All known conventional fabrication techniques utilizing a template for forming nano-features of carbon or graphite employ sacrificial templates such as porous alumina film. Since these templates are sacrificial in nature, each is used only once, which is wasteful and forecloses any prospect of their use in mass-production or automated process. These techniques also require post-processing procedures (e.g., to dissolve the template) that add steps to the fabrication method, thereby increasing production costs beyond what are practical for commercial purposes. The methods disclosed herein, by repeatedly using durable molds capable of being re-used multiple times, are highly cost-effective. Applicants are unaware of any current techniques by which forming nano-structured carbon or graphite can be performed multiple times using one mold.

A practical method for forming the mold is microlithography. Electron-beam microlithography is particularly advantageous for this purpose. Example materials from which the mold can be formed include but are not limited to silicon (Si), SiO2, a mixture of Si and SiO2, SiC, and nickel (Ni). Alternatively, the mold can be made of a cross-linked polymer, a glass material, or a ceramic material. The microlithography for forming nanometer-scale concavities in the surface of these materials is a well-developed technique, and these materials are sufficiently robust and rigid to allow many reuses of the molds thus formed.

Examples of nano-features formed by the mold include cylindrical (rod-shaped) and polygonal (pillars) and combinations thereof. The height of the nano-features can be selected to achieve a desired aspect ratio (ratio of height to diameter), ranging from, for example, 2:1 to 10:1 or more. The maximal achievable aspect ratio from a practical standpoint depends at least in part upon whether the nano-features in the respective precursor are sufficiently self-supporting after the mold is removed. Generally, rod-shaped or pillar-shaped nano-features exhibit good self-support and can be formed at high aspect ratios.

The pitch of the nano-concavities on the mold is not limiting, and a practical pitch usually can be achieved without difficulty. For maximal surface-area enhancement, it is desirable that the mold define the nano-features with the smallest possible pitch, such as but not limited to 200 nm center-to-center. Generally, the pitch desirably is less than the diameter of an individual nano-feature.

The mold and the carbon-containing film can be brought together in either of two basic ways. In the first way, the carbon-containing starting material is applied to or formed, as a film or other unit, on the surface of a substrate, followed by application of the mold to the material. In this first way, the starting material can be formed into a film before or as a result of application of the mold to the material. (Pre-forming the film on the substrate surface can be achieved by, e.g., spin-coating or blade-coating or simply placing a drop of the solution on the surface of the substrate.) In the second way, the starting material (or a film thereof) is applied to or formed on the nano-patterned surface of the mold. Effective techniques for forming the film on the mold surface are spin-coating and blade-casting; using either technique will achieve full penetration of the starting material into the nano-concavities in the mold. After forming the film on the mold surface, the film can be transferred from the mold to the surface of a suitable substrate. This transfer can be achieved simply by direct contact of an unpatterned surface of the film, while on the mold, to the substrate surface.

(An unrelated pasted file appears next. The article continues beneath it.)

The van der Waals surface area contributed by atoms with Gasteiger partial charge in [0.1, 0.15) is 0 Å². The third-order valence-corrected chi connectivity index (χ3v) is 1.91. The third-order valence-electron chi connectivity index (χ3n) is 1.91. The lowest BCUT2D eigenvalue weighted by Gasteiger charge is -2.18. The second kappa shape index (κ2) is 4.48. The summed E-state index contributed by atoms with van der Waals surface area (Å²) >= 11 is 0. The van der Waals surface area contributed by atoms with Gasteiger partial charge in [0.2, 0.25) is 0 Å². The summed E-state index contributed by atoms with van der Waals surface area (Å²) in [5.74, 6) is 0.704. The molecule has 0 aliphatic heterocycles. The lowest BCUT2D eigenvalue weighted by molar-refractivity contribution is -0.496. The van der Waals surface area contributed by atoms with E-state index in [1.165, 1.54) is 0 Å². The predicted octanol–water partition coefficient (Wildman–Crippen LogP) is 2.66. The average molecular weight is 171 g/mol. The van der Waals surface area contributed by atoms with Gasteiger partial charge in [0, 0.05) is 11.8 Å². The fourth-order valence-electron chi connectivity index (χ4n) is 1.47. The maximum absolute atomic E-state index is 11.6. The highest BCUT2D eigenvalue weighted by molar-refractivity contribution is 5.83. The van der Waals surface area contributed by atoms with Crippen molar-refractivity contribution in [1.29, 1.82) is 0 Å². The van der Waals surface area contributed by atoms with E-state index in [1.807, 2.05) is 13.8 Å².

In a variation of the second way, the starting material is nano-molded between two molds facing each other, thereby forming a multiple-sided nano-structured film. In yet another variation, a first mold is used to nano-mold one side of a film, followed by nano-molding a second side of the film using a second mold or re-using the first mold.

The nano-molded film desirably is stabilized to ensure that the nano-features formed on the material can survive downstream carbonization. Especially with PAN as a starting material, stabilization can be, and desirably is, done after removing the mold. Stabilization typically involves heating to a temperature below that required for carbonization (e.g., 250-350° C.) for a defined time period. If the starting material was applied as a solution, stabilization also usually results in driving off any significant remaining solvent left in the film.